Assessing workplace stress
Workplace stress has become so commonplace that it is easy to take it for granted and assume that it’s inevitable. It’s not, and it can be harmful to employees, productivity and profits. Carrying out a stress risk assessment can help you address and reduce workplace stress, and improve both staff wellbeing and overall performance at your company.
HSE defines stress as ‘the adverse reaction people have to excessive pressures or other types of demand placed on them’. It’s important for employers to be able to recognise the signs of stress within their workplace.
The impact of workplace stress
According to statistics compiled by the Labour Force Survey, over 600,000 workers suffer from work-related stress, depression or anxiety, and around 12.8 million working days are lost annually to these issues. A thorough stress risk assessment could easily identify factors that can be addressed to reduce these figures in many workplaces.
Employers have various responsibilities when it comes to the health and safety of their staff. Keeping employees safe at work is regulated under the Health and Safety at Work Act (HSWA) 1974, which states that employers have a general duty to protect their employees’ health at work. This includes ensuring that workers are protected from workplace hazards, illnesses and injuries, including stress-related illnesses.
Under the Management of Health and Safety at Work Regulations 1999, employers have a specific duty to carry out risk assessments, with the aim of ‘identifying sensible measures to control the risks in your workplace’. In spite of clearly laid-out employer responsibilities, and the statistics around workplace stress, not all workplaces prioritise stress as a risk factor, and many have never carried out a stress risk assessment.
Benefits of a stress risk assessment
A stress risk assessment can help you identify risk factors that may be harming your employees and impacting your company in various ways. By carrying out an assessment, and implementing steps to decrease risk factors at work, you may well be able to improve job satisfaction, increase morale, boost productivity, and improve overall efficiency and profits. A further result will usually be a decrease in staff turnover, and therefore the (often significant) costs associated with recruitment and training.
How to carry out a stress risk assessment
The HSE Stress Management Standards can be used to structure a stress risk assessment. This identifies six key risk factors that contribute to work-related stress. These are:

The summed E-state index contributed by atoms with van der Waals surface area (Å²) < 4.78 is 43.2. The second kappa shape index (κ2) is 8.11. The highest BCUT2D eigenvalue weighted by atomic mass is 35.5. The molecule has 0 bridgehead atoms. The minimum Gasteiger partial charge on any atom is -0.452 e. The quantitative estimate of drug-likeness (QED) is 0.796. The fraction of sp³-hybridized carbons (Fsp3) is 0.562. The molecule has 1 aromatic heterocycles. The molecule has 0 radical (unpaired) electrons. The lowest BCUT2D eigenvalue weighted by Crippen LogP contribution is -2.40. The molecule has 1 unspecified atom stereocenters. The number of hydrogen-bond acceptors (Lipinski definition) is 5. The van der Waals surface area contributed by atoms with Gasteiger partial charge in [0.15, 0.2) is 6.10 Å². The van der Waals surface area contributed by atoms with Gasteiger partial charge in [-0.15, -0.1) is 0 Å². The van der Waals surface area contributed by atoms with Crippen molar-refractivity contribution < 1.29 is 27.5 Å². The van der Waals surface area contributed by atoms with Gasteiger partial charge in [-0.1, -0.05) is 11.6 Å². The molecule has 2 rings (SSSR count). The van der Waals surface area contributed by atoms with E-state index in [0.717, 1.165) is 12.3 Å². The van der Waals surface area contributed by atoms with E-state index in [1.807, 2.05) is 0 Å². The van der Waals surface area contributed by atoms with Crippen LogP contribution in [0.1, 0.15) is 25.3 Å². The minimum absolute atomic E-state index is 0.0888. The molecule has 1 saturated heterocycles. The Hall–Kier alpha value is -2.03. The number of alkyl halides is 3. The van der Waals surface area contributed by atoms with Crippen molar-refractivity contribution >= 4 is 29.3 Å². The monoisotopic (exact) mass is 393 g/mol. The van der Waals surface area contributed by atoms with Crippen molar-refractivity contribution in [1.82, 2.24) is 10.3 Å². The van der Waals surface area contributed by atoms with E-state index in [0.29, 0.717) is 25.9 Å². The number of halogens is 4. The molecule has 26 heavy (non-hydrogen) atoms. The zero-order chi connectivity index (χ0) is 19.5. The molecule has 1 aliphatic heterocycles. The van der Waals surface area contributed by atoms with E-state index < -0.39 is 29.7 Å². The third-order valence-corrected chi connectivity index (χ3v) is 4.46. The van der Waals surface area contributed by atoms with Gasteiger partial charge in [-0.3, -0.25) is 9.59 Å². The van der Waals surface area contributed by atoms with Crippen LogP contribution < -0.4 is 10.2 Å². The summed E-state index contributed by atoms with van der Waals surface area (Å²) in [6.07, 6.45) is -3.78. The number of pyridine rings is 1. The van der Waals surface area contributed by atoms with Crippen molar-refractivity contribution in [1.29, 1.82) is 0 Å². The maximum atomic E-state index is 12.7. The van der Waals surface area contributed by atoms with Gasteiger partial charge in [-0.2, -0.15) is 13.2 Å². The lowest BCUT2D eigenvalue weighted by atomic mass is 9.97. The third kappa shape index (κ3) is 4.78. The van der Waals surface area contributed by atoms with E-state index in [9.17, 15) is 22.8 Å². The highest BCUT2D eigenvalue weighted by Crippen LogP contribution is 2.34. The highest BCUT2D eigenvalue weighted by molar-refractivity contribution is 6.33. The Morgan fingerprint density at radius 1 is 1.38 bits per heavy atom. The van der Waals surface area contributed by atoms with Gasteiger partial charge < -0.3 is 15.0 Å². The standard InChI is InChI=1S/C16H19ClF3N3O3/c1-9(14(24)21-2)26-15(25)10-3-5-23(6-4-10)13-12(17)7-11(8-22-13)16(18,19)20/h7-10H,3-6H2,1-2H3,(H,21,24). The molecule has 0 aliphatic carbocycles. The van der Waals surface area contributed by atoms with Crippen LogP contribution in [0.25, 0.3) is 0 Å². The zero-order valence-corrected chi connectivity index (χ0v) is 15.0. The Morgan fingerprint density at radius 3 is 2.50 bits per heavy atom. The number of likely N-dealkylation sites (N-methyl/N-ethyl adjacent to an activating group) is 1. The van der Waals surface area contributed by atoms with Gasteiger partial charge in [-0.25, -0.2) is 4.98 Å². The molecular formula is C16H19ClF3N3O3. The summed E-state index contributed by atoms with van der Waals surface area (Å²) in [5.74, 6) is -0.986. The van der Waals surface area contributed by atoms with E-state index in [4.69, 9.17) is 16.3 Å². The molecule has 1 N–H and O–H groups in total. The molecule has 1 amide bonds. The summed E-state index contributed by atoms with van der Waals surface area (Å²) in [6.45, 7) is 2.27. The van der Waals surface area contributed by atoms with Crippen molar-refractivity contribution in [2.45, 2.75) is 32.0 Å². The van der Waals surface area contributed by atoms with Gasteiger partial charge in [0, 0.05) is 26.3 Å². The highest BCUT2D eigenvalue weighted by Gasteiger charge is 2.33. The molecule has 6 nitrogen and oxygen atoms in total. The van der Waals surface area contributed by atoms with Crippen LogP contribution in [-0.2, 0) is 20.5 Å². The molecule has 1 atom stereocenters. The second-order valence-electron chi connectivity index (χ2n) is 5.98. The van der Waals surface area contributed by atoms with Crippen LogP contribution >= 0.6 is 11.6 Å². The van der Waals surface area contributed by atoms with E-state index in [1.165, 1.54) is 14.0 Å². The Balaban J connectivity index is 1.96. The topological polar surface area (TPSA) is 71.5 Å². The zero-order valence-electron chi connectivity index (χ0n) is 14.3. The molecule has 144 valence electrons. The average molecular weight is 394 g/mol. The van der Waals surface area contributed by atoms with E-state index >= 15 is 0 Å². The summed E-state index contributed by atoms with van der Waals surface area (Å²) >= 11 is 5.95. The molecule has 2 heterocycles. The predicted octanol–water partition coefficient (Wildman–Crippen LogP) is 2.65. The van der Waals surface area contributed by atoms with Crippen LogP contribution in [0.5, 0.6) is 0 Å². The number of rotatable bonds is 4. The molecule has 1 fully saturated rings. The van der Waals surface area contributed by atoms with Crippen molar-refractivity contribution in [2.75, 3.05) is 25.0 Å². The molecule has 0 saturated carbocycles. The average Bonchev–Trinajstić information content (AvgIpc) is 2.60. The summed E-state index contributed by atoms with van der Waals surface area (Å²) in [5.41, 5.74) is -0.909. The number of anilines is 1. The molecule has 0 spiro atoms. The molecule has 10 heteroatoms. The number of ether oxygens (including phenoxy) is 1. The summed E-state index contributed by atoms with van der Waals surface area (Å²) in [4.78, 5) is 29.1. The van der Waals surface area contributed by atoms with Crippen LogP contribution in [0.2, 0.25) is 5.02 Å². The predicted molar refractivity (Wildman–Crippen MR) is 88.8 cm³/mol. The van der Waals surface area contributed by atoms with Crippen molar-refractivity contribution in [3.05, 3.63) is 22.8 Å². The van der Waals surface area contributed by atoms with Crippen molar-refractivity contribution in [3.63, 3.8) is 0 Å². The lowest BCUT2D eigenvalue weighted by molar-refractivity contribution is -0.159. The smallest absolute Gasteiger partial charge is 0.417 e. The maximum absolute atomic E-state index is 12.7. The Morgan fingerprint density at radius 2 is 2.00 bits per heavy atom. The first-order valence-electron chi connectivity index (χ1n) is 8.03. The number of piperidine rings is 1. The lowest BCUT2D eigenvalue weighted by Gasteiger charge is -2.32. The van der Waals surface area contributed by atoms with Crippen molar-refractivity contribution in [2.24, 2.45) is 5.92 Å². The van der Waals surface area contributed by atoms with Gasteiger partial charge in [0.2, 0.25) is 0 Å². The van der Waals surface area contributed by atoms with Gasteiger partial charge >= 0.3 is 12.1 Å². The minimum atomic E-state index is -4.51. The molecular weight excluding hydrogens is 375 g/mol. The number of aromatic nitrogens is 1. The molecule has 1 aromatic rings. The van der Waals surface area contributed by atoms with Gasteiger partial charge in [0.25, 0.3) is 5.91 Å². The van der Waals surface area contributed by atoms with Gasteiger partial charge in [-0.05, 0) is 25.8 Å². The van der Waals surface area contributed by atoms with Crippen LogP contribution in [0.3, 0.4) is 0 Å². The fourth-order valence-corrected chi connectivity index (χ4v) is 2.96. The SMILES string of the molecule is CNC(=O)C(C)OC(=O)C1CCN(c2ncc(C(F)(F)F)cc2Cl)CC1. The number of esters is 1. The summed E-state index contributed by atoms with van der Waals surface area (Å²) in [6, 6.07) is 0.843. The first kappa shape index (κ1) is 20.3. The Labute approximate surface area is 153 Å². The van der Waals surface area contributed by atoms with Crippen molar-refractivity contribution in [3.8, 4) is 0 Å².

- Demands, such as workload and work patterns
- Control over work processes and the way that work is carried out
- Support received from managers, colleagues and human resources
- Roles, including staff understanding their role and conflicting roles
- Relationships within the workplace with colleagues and managers
- Change, including how it is managed and communicated
In order to assess stress in your workplace, you will have to carry out an assessment that covers all these areas to gather evidence of risk factors. There are two main ways to do this.
Firstly, survey your staff using a well-designed questionnaire that covers the above stressors. Making the survey anonymous can encourage honesty, but make sure that the staff fully understand that their answers will be considered and that this is their chance to promote change and reduce their stress levels at work. This will give them an incentive to complete the survey and do so honestly.
Secondly, you will need to look at data from other sources that could indicate workplace stress levels. This might include employee absence and turnover figures, reports from union representatives, previous complaints, referrals to occupational health, and interviews with staff, including exit interviews and regular review, self-assessment or progress interviews.
Once you have gathered evidence, you will need to present findings to managers and staff, and start to implement changes. It can be highly useful to consult staff and ask for suggestions as to how they think that some of the risk factors identified can be addressed and reduced. Many organisations also appoint a Mental Health First Aider who can support and guide employees who are dealing with stress and other mental health challenges.
Taking the time to design, implement and respond to a thorough stress risk assessment can be a step towards improving employee welfare, organisational culture and your bottom line. It is well worth the initial time and effort required in order to reap the long-term benefits.